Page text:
The Illinois Supreme Court has agreed to hear arguments over Chicago's pension reforms in November.
Attorney John Schmidt says the city's pension reforms are fundamentally different than the state's reforms that were struck down earlier this year, and that Chicago's reforms have a strong legal argument backing them up. He argues that if the reforms are struck down, retirees will have nowhere to turn when the pension systems run out of money.
Schmidt joins us on Chicago Tonight.
In May, the Illinois Supreme Court struck down the state’s landmark 2013 pension reform law, upholding a lower court ruling that it violated the state constitution.
The ruling states:
"The financial challenges facing state and local governments in Illinois are well known and significant. In ruling as we have today, we do not mean to minimize the gravity of the State’s problems or the magnitude of the difficulty facing our elected representatives. It is our obligation, however, just as it is theirs, to ensure that the law is followed. That is true at all times. It is especially important in times of crisis when, as this case demonstrates, even clear principles and long-standing precedent are threatened. Crisis is not an excuse to abandon the rule of law. It is a summons to defend it. How we respond is the measure of our commitment to the principles of justice we are sworn to uphold."
The state pension reform law attempted to solve Illinois’ $100 billion unfunded liability over 30 years, primarily by reducing retiree annual cost-of-living adjustments. While the state argued it had emergency powers in a time of crisis that superseded the pension protection clause of the state constitution, the Illinois Supreme Court rejected that argument.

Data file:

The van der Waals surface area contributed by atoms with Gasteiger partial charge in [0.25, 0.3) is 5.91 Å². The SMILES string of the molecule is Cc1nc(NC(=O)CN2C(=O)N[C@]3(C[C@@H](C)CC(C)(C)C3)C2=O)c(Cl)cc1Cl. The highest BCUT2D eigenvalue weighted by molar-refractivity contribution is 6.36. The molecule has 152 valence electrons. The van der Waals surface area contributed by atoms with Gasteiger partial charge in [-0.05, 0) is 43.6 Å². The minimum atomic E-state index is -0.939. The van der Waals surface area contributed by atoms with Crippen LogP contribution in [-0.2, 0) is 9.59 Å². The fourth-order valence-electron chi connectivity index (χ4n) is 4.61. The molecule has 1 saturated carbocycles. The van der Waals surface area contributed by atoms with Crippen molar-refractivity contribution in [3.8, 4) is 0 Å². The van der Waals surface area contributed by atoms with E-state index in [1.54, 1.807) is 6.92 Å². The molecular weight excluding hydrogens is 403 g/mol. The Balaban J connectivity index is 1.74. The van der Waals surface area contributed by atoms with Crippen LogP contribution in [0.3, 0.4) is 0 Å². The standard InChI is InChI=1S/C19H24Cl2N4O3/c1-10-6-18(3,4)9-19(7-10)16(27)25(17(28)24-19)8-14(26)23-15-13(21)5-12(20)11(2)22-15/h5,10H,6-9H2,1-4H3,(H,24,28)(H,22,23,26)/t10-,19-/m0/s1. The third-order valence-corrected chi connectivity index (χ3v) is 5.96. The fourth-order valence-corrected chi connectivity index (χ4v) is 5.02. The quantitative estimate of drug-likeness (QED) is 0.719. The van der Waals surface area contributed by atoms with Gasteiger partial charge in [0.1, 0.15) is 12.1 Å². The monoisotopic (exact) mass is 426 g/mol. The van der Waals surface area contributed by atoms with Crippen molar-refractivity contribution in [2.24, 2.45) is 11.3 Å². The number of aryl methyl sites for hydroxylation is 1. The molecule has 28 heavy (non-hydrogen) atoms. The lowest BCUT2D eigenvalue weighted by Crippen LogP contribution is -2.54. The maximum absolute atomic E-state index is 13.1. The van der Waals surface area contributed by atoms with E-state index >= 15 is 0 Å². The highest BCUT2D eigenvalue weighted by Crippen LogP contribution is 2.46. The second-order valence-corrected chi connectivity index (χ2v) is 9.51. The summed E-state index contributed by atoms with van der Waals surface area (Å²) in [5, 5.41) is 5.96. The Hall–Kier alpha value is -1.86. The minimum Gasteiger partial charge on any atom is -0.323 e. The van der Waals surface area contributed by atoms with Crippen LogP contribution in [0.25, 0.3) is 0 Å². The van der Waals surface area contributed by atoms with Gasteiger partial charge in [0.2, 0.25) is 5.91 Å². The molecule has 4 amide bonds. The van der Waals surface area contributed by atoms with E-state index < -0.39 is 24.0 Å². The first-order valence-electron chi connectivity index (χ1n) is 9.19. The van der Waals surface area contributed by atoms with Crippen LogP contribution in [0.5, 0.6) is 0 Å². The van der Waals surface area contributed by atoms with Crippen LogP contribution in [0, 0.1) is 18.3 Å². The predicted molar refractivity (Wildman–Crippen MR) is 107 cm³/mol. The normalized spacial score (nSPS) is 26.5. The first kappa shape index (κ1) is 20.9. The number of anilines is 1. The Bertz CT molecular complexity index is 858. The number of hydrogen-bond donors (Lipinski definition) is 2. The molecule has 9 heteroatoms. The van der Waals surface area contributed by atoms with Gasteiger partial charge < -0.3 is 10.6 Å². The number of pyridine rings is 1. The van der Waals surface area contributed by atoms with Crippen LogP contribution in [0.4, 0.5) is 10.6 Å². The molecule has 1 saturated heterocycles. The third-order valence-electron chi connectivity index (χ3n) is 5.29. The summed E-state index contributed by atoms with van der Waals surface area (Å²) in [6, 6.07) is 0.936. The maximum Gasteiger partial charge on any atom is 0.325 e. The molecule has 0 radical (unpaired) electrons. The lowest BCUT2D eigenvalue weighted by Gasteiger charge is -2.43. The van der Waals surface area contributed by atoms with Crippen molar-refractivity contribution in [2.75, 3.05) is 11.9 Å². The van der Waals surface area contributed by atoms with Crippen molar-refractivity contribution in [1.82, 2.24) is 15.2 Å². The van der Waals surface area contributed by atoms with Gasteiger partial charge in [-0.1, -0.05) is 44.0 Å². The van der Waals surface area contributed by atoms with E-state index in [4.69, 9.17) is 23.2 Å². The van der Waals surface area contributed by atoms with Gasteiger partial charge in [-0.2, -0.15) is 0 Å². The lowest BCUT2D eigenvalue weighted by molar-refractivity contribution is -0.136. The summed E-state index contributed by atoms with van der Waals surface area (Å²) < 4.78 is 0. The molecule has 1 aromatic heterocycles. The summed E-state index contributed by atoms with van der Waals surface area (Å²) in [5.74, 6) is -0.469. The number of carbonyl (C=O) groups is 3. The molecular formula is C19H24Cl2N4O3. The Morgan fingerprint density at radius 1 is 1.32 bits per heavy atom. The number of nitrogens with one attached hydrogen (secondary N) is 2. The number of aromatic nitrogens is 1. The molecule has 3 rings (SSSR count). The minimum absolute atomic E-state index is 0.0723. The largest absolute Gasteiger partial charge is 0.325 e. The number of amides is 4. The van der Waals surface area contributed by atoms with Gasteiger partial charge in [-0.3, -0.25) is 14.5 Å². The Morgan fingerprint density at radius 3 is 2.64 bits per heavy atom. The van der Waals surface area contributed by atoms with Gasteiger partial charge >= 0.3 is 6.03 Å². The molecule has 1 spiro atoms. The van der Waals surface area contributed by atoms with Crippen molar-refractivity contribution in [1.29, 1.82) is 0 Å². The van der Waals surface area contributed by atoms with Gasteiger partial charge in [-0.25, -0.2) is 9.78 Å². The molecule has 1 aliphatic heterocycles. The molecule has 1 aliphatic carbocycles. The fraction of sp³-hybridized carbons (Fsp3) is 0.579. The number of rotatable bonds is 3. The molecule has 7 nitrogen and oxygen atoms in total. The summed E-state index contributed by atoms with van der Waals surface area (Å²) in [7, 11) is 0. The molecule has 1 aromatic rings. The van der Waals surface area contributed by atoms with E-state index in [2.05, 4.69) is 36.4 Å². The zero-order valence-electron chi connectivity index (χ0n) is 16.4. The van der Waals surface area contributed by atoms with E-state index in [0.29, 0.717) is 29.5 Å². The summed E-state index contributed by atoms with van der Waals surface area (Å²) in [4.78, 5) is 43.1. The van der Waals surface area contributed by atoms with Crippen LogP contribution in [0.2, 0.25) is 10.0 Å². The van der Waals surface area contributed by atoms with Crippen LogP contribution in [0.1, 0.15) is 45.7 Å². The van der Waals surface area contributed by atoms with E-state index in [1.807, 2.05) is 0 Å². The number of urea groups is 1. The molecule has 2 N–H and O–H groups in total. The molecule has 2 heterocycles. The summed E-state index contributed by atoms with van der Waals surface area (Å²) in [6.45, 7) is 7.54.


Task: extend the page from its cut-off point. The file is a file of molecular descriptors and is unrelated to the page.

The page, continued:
Days after state pension reform was found unconstitutional, attorney John Schmidt penned an op-ed in the Chicago Tribune, titled, Why Chicago’s pension reform could still survive.
In his piece, Schmidt acknowledged that the ruling would make the city’s case harder, but he said the city’s reforms were different from the state’s reform in that they do not “diminish or impair” pension benefits.
“The reforms include some reductions in how future benefit increases are calculated, and they require modest increases to employee contributions. But they couple these changes with massive increases in the city's contributions to the two funds — from $177 million in 2014 to an estimated $650 million in 2021….
Far from 'diminishing or impairing' pension benefits, the city's reform plan strengthens and protect benefits that were endangered.”
Late last month, Cook County Circuit Judge Rita Novak struck down the city’s pension reform for two of the city’s four pension funds.
In her ruling, Novak cited the May Illinois Supreme Court decision affirming that entrance into a pension system is a “contractual relationship” where benefits can’t be diminished or impaired. She rejected the city’s argument that the pension reforms guaranteed funding of the pension systems for the first time.
In light of the ruling, Schmidt wrote another op-ed in the Chicago Tribune questioning how retirees would get paid when pension funds run dry. He also elaborated on how Chicago’s pension reform differed from the state’s reform and outlined how the state has unlimited taxing powers that could be used to fund its pensions whereas Chicago’s taxing powers are limited.
“Chicago's pension reform law is an honest effort, negotiated by the city and its unions, to protect city employees, not impair them. A prior Supreme Court decision to throw out a very different state statute should not create a constitutional straitjacket for the city of Chicago and its employees.”
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